Optimised Mine Plan
The mine plan has been optimised for targeted mining tonnes of 20 million tonnes per annum ore and waste, with a flow through of 3 million tonnes of feed to the mill, generating 100,000 ounces of finished gold. There is further opportunity for additional optimisation, especially following further drilling of inferred ounces within the ultimate pit shell, which could add additional gold ounces without increasing the amount of waste material.
The optimised mine plan is presented in Table 8, with the mill delivered tonnes shown in Figure 3 and total material movement shown in Figure 4.
Table 8: Optimised Mining Schedule
Figure 3: Mill Schedule and Delivered Ounces
Figure 4: Total Material Movement Life of Mine
The scientific and technical information contained in this press release has been reviewed, prepared and approved by Dr. Andreas Rompel, PhD, Pr. Sci. Nat. (400274/04), FSAIMM, Vice President Exploration of AGG, who is a "Qualified Person" as defined by NI 43-101 and by Mr. Uwe Engelmann (BSc (Zoo. & Bot.), BSc Hons (Geol.), Pr.Sci.Nat. No. 400058/08, MGSSA), a director of Minxcon (Pty) Ltd and a member of the South African Council for Natural Scientific Professions.
Mr. Ghislain Prévost, M.Sc.A in Mining Engineering, OIQ membership No. 119054, a Principal Mining Engineer with DRA Americas Inc, is the qualified person for the mineral reserve and mining methods sections. Mr. Prevost is an independent Qualified Person as defined by the NI 43-101 guidelines.
About African Gold Group
African Gold Group is a TSX Venture Exchange (TSX-V: AGG) listed exploration and development company with a focus on building Africa’s next mid-tier gold producer. The Company has a highly experienced board and management team with a proven track record in the African mining sector operating mines from development through to production. AGG’s principal asset is the Kobada Gold Project in southern Mali, which is in an advanced stage of development having completed the 2020 DFS and is targeting gold production of 100,000 oz per annum. As well as the initial Kobada Gold Project, other exploration locations have been identified on the Kobada, Farada and Kobada Est concessions, offering potential for an increase in resource. For more information regarding African Gold Group visit our website at www.africangoldgroup.com.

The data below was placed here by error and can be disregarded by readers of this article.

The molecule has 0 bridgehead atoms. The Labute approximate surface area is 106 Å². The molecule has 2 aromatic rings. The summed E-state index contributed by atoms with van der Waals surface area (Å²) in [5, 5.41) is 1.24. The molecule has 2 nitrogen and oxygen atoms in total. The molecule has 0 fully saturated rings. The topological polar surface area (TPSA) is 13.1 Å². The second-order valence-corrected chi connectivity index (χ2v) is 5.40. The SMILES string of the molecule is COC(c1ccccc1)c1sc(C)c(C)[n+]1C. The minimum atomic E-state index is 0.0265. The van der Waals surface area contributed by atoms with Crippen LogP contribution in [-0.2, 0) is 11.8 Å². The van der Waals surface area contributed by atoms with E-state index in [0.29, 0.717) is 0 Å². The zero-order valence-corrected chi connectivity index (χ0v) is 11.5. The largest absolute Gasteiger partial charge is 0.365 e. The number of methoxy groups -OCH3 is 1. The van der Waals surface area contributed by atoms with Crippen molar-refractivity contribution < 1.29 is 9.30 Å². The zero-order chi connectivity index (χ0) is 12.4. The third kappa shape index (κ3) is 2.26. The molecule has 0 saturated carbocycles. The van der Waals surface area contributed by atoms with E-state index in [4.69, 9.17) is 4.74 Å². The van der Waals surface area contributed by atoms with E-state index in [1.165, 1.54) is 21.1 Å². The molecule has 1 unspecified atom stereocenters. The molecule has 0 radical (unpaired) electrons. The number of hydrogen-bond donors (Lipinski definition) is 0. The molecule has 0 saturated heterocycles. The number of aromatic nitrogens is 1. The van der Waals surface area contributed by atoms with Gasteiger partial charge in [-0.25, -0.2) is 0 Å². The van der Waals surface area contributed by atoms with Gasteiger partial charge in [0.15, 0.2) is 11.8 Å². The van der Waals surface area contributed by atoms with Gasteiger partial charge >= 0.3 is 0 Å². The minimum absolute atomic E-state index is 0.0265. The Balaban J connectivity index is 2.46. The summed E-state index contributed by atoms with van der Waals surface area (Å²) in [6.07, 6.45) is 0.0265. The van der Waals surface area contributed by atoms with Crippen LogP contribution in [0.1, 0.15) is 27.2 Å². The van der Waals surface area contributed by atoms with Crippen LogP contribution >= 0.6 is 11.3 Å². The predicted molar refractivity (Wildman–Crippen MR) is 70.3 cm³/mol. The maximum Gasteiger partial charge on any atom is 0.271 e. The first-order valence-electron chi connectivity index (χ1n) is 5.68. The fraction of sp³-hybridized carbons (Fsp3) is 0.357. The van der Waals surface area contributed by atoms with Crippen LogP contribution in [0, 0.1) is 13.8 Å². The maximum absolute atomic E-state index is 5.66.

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This press release contains “forward‑looking information” within the meaning of applicable Canadian securities legislation. Forward‑looking information includes, but is not limited to, statements regarding the mineral reserve estimate, the 2021 DFS, upside potential at the Kobada Gold Project and drilling and exploration plans of the Company. Generally, forward‑looking information can be identified by the use of forward-looking terminology such as “plans”, “expects” or “does not expect”, “is expected”, “budget”, “scheduled”, “estimates”, “forecasts”, “intends”, “anticipates” or “does not anticipate”, or “believes”, or variations of such words and phrases or statements that certain actions, events or results “may”, “could”, “would”, “might” or “will be taken”, “occur” or “be achieved”. Forward‑looking information is subject to known and unknown risks, uncertainties and other factors that may cause the actual results, level of activity, performance or achievements of AGG to be materially different from those expressed or implied by such forward‑looking information, including but not limited to: receipt of necessary approvals; general business, economic, competitive, political and social uncertainties; future prices of mineral prices; accidents, labour disputes and shortages and other risks of the mining industry. Although AGG has attempted to identify important factors that could cause actual results to differ materially from those contained in forward-looking information, there may be other factors that cause results not to be as anticipated, estimated or intended. There can be no assurance that such information will prove to be accurate, as actual results and future events could differ materially from those anticipated in such statements. Accordingly, readers should not place undue reliance on forward‑looking information. AGG does not undertake to update any forward-looking information, except in accordance with applicable securities laws.